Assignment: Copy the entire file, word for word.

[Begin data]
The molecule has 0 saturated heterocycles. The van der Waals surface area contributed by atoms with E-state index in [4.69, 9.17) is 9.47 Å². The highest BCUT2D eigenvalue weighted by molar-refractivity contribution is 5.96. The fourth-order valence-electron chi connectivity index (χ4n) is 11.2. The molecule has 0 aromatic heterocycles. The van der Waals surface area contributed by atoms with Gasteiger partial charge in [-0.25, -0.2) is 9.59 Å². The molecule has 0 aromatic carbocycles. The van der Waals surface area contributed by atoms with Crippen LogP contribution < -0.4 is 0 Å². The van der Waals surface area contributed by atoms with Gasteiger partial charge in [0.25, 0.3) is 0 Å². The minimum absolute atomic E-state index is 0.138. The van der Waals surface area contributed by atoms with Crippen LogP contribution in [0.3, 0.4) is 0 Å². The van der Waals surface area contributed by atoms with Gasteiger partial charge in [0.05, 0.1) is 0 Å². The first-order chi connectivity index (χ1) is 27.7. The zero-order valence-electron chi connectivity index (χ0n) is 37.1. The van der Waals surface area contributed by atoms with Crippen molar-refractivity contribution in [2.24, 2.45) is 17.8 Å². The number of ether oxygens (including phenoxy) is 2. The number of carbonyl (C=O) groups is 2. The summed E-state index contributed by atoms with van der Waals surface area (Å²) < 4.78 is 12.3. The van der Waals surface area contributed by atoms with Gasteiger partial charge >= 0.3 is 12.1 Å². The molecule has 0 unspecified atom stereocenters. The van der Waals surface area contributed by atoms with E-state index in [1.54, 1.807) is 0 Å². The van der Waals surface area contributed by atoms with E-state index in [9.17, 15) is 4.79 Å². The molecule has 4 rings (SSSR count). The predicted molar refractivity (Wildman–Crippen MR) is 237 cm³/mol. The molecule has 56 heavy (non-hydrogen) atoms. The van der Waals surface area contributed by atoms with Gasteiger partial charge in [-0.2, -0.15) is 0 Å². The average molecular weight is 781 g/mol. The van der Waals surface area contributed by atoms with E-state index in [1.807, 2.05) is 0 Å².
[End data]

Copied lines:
The molecule has 0 saturated heterocycles. The van der Waals surface area contributed by atoms with E-state index in [4.69, 9.17) is 9.47 Å². The highest BCUT2D eigenvalue weighted by molar-refractivity contribution is 5.96. The fourth-order valence-electron chi connectivity index (χ4n) is 11.2. The molecule has 0 aromatic heterocycles. The van der Waals surface area contributed by atoms with Gasteiger partial charge in [-0.25, -0.2) is 9.59 Å². The molecule has 0 aromatic carbocycles. The van der Waals surface area contributed by atoms with Crippen LogP contribution < -0.4 is 0 Å². The van der Waals surface area contributed by atoms with Gasteiger partial charge in [0.25, 0.3) is 0 Å². The minimum absolute atomic E-state index is 0.138. The van der Waals surface area contributed by atoms with Crippen LogP contribution in [0.3, 0.4) is 0 Å². The van der Waals surface area contributed by atoms with Gasteiger partial charge in [0.05, 0.1) is 0 Å². The first-order chi connectivity index (χ1) is 27.7. The zero-order valence-electron chi connectivity index (χ0n) is 37.1. The van der Waals surface area contributed by atoms with Crippen molar-refractivity contribution in [2.24, 2.45) is 17.8 Å². The number of ether oxygens (including phenoxy) is 2. The number of carbonyl (C=O) groups is 2. The summed E-state index contributed by atoms with van der Waals surface area (Å²) < 4.78 is 12.3. The van der Waals surface area contributed by atoms with Gasteiger partial charge >= 0.3 is 12.1 Å². The molecule has 0 unspecified atom stereocenters. The van der Waals surface area contributed by atoms with E-state index in [1.54, 1.807) is 0 Å². The van der Waals surface area contributed by atoms with E-state index in [9.17, 15) is 4.79 Å². The molecule has 4 rings (SSSR count). The predicted molar refractivity (Wildman–Crippen MR) is 237 cm³/mol. The molecule has 56 heavy (non-hydrogen) atoms. The van der Waals surface area contributed by atoms with Gasteiger partial charge in [-0.2, -0.15) is 0 Å². The average molecular weight is 781 g/mol. The van der Waals surface area contributed by atoms with E-state index in [1.807, 2.05) is 0 Å².